But at least there was clear-cut strategic success? Oh? The war started to keep Eastern Europe free of Nazis and ended up ensuring that it was enslaved by Stalinists. Poland was neither free in 1940 nor in 1946. By early 1946 we were already considering putting former Luftwaffe pilots in American jets improved with ample borrowing from Nazi technology to protect Europe from the Red Army carried westward on GM trucks. We put Nazis on trials for war crimes even as we invited their scientists to our shores to match their counterparts in the Soviet Union who were building even more lethal weapons to destroy us. Our utopian idea of a global U.N. immediately deteriorated into a mess decades of vetoes in the Security Council by Stalinists and Maoists, even as former colonial states turned thugocracies in the General Assembly ganged up on Israel and the survivors of the Holocaust.
After Americans had liberated France and restored his country, General de Gaulle created the myth of the French resistance and immediately triangulated with our enemies to reforge some pathetic sort of French grandeur. An exhausted England turned over to us a collapsing empire, with the warning that it might all turn Communist. Tired of the war and postbellum costs, Americans suddenly were asked to wage a new Cold War to keep a shrinking West and its allies free. The Department of War turned into the Department of Defense, along with weird new things like the U.S. Air Force, Strategic Air Command, Food for Peace, Alliance for Progress, Voice of America, and thousands of other costly entities never dreamed of just a few years earlier.
And yet our greatest generation thought by and large they had done pretty well. We in contrast would have given up in despair in 1942, New York Times columnists and NPR pundits pontificating "I told you so" as if we were better off sitting out the war all along.
So we are inching ahead as global television soon will air an elected and autonomous government fighting fascists for the chance of democracy. If the Kurds and the Shiite majorities vote for us to leave, then we must but to do so would be to ensure the return of the Baathists, the domination of Wahhabi fundamentalism, or the Lebanonization of the country. And so they probably won't. There is much talk of an Iranian takeover, but no evidence that an Iraqi Shiite sees himself as more an Iranian than an Arab.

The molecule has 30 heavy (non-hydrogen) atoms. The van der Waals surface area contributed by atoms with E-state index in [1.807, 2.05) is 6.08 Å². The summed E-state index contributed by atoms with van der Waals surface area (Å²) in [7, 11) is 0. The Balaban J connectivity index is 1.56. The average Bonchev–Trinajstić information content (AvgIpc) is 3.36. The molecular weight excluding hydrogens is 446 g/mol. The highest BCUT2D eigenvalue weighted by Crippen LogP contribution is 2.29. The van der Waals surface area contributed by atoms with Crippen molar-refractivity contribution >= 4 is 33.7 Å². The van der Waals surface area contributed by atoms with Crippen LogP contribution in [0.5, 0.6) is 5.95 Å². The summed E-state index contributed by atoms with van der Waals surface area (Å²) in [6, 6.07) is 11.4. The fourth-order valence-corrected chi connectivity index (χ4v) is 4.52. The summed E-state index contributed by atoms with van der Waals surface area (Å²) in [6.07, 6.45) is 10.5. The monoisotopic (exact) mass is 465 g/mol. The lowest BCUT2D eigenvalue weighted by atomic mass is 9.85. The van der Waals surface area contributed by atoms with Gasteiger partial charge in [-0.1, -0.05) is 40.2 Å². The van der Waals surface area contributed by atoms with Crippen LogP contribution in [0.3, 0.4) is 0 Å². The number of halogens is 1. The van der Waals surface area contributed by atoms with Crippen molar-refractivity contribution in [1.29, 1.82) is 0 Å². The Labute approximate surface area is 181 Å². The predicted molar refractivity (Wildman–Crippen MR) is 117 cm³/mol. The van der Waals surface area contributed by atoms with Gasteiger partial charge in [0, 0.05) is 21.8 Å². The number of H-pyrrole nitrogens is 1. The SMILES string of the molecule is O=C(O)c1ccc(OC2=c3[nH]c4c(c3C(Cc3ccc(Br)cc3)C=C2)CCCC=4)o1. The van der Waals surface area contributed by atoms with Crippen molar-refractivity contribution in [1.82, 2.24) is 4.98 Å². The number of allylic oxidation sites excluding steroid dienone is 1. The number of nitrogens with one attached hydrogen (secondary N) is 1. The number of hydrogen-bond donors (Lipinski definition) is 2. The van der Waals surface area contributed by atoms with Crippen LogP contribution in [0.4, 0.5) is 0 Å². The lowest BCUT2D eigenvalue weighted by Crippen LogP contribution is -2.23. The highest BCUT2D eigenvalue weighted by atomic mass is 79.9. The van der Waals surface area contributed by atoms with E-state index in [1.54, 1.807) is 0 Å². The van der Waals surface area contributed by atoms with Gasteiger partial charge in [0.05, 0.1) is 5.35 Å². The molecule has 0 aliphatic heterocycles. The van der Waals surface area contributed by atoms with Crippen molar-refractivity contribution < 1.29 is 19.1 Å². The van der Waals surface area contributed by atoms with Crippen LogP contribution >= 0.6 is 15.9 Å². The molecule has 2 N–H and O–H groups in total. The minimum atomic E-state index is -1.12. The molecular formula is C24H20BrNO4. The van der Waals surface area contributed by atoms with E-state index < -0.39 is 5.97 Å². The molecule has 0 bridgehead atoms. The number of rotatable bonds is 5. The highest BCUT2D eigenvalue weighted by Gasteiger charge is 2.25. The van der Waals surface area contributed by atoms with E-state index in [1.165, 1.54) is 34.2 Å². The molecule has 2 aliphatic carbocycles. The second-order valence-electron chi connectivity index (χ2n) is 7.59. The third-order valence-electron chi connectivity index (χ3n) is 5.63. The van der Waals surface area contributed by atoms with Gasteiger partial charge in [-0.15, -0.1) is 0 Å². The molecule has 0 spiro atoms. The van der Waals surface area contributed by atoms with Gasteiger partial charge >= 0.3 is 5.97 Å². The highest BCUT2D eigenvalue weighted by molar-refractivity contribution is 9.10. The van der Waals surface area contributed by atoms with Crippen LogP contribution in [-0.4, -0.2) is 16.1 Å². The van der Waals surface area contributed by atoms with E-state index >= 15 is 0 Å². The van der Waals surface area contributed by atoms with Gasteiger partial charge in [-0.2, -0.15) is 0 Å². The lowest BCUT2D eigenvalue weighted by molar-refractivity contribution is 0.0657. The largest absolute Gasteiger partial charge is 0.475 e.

All this we cannot see at the present as we in our weariness lament the losses of almost 1,100 combat dead and billions committed to people who appear from 30-second media streams to be singularly ungracious and not our sort of folk. We dwell on unmistakable lapses, never on amazing successes just as we were consumed with Afghanistan in its dark moments, but now ignore its road to success. But never mind all this: The long-term prospects are still as bright as things seem gloomy in the short-term but only if we emulate our grandfathers and press on with the third Middle East election in the last six months.
Satisfying learning BUMP!
VDH: Get a grip, people!!
Flight groups separated and instead of all coming in from one direction as planned, came in from three directions at 100' to 50' off the ground, flying toward and amongst each other as bombs, incendiaries and German guns all worked against the mission. Five MOH awarded on a single mission that was both an Allied disaster and an Allied victory.
The German defenders called it the most amazing flying exhibition they had ever seen. They actually thought it was done that way on purpose!
A slap upside the head with a reality fish is a good thing.
Reading the pages of foreign-policy journals, between the long tracts on Bush's "failures" and neoconservative "arrogance," one encounters mostly predictions of defeat and calls for phased withdrawal always with resounding criticism of the American "botched" occupation.
I look forward 5-6 years from now when Iraq is a free society too reading in these same journals how they were wrong and how George Bush and his team actually knew what they were doing.
When in trouble
or in doubt,
run in circles,
scream and shout.
Bump for later....
Thank you for posting this.
If every sane American could read this, the President's poll numbers on Iraq would turn around overnight. Somebody send it to the White House, for pity sake!
I love the sound of squealing leftys in the morning. It reminds me of...victory
"Ping" to Victor Davis Hanson on Bush, Iraq and his critics.....
Ping for a tremendous read!
Victor Davis Hanson: The Voice of Reason. I get the "Weekly Standard" and I think it is very tacky the way Kristol and Kagan are dumping on Rumsfeld.
I have to disagree with Professer Hanson on this point...
Okinawa was the worst of all operations, and yet was begun just over fourth months before the surrender without any planning for Kamikazes who were shortly to kill 5,000 American sailors.
The US tried several tactics to blunt the effects of the kamikize raids, increased the fighters on the carriers and raids on Japanese irfields are but two of the tactics the the US used to counter the kamakize.
However as we found out in WWII and have been relearning in the fight against the islamofascits is the question.
"How do you defend against an enemy who thinks it is his duty to die for the cause"?
A medium nit to pick but one that sticks in my mind.
awesome as usual. the man is a genius
In my opinion, a big reason for continued Baathist and terrorist resistance in Iraq is the encouragement they get not just from Europeans, but especially from the American Left and media. All of whom are motivated, like the insurgents, by their desire for power.